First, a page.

California-based online personalised photography product retailer, Shutterfly, is set to buy US photography company, Lifetouch. In a deal paying $825 million in cash, the focus is on growing both of the businesses, according to Shutterfly CEO, Chris North. It will allow Shutterfly to reach a new audience while allowing Lifetouch to offer more products to its customers.
Lifetouch, an employee-owned company, has around 10 million customers in the US through its services to schools and communities. Its CEO Michael Meek says that despite this, the company wasn’t growing fast enough. That it didn’t generate sufficient enough cash flow to invest in newer technology and other ways in the business. And it didn’t help that some of his 16,000 employee & former employee owners were now cashing out their stock due to retirement.
For all intents and purposes, the company went up for sale to help compensate for this, and bring Lifetouch into the 21st century. To update it from just paper to a modern digital platform – something you think a company with 10 million customers would’ve been able to figure out by now.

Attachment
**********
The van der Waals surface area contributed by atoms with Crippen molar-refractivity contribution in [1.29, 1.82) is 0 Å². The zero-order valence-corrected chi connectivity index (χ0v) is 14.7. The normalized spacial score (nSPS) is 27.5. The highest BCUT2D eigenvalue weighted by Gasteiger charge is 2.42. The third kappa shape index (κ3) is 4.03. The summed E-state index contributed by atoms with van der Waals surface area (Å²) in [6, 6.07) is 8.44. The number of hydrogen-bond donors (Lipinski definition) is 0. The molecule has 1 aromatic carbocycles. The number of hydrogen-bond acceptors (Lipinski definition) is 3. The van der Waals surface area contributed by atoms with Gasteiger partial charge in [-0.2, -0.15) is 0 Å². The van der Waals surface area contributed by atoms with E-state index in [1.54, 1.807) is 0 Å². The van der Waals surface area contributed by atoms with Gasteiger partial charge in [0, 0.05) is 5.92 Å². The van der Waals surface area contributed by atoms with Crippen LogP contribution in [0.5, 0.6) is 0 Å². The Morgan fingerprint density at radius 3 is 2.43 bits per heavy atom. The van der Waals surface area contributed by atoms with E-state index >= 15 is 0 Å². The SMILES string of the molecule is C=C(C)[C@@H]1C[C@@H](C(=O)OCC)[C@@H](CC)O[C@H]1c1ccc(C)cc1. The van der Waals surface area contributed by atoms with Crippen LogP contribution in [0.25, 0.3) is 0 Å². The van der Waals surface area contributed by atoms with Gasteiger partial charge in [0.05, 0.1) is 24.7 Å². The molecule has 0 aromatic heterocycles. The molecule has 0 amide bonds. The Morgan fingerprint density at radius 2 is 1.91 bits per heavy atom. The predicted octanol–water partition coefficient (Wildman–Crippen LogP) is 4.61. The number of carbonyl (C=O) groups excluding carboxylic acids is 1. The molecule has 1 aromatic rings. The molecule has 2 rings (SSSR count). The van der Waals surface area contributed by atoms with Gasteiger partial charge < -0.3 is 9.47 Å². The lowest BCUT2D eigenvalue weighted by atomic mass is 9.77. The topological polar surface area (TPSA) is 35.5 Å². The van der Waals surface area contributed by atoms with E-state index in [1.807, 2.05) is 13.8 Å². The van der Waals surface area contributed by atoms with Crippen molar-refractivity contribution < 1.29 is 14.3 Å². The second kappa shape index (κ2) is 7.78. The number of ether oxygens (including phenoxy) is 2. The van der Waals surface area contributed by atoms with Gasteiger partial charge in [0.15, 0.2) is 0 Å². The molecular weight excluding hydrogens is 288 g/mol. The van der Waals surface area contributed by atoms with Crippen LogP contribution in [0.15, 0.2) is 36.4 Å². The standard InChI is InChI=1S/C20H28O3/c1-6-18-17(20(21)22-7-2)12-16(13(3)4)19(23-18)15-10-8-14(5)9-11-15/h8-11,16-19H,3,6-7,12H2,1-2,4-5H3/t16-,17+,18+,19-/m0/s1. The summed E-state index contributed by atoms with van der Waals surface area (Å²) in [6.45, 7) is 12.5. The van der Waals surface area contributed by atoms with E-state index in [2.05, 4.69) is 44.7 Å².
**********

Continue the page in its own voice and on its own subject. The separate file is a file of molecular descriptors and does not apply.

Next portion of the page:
We’ve done some on our owh. This will help accelerate that vision… and let us provide a world-class portfolio of products
– Michael Meek, Lifetouch CEO
Meek will be staying with the combined company, whose $825 million price tag approximates the value assigned by an independent business evaluator. This evaluation happens each year for the Employee Stock Ownership Plan, Meek says. Now that it’s going from an employee-owned company to being owned by another company, current stock owners will have the option to convert to other types of retirement plans.
Lifetouch has been around for over 40 years and is Minnesota’s largest employee-owned company. It’s also one of the largest in the USA. Shutterfly is based in California but has a manufacturing plant in Minnesota.
They say that there are no immediate plans for layoffs, although Lifetouch does seem to have a notoriously high turnover rate for low-level staff, who generally seem displeased with their employment experiences. And if the posts I see from my American parent friends on Facebook are any indication, a substantial number of customers aren’t happy with them, either.
Hopefully, Shutterfly can help to turn some of that around, or they’re probably wasting a lot of money. Which they can’t really afford to do after reporting a mere $30.1 million in profit from $1.19 billion revenue in 2017.
[via Star Tribune]